University of Pennsylvania Working Papers in Linguistics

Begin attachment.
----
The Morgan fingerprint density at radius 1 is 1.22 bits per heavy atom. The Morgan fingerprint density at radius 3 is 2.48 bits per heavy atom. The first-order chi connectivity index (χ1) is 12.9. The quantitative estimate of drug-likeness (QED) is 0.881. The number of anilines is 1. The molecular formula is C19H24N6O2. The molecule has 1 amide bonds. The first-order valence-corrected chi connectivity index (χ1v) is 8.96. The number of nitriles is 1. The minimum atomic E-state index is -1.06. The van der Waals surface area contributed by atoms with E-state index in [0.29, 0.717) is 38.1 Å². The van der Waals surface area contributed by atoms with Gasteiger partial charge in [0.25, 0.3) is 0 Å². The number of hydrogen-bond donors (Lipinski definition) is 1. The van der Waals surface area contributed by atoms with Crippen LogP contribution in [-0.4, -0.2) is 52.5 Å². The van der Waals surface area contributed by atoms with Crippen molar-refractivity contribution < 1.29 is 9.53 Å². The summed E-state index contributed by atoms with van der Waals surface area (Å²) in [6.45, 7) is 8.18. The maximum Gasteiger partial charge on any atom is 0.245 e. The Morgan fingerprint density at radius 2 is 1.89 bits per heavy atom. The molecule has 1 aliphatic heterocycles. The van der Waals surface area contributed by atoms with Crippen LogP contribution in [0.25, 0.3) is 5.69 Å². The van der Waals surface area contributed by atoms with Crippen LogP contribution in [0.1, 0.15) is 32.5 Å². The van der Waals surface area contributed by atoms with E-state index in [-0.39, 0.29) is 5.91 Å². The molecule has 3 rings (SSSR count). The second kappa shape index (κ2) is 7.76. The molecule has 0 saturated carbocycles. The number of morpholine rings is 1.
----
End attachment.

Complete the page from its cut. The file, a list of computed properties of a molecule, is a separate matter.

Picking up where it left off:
Several grammatical studies have focused on the study of morphological innovations used as non-binary forms in Spanish (-x; -e). However, there are no experimental studies that analyze their psycholinguistic processing or the multiple and complex relationships between production and comprehension in non- binary language. To analyze this phenomenon, we performed a sentence reading and comprehension task. We recorded reading times, response times, and accuracy. We considered morphology, stereotypicality and frequency of use of non-binary forms in the participants as predictors. The results show specialization of the non-binary forms as generic morphological variants, as opposed to the generic masculine. The non- binary forms consistently elicited a reference to mixed groups and response times showed that these morphological variants do not carry a higher processing cost than the generic masculine. Moreover, it is possible to see that the conscious use of non-binary forms influences the comprehension processes of the different variants of gender morphology: as the voluntary use of non-binary forms increases, the generic masculine seems to concentrate its reference to groups of men exclusively. Thus, in addition to showing general evidence regarding the processing costs and comprehension of gender morphology in Spanish, our data allow us to observe a potential reciprocal link between production and comprehension processes that deserves further study.



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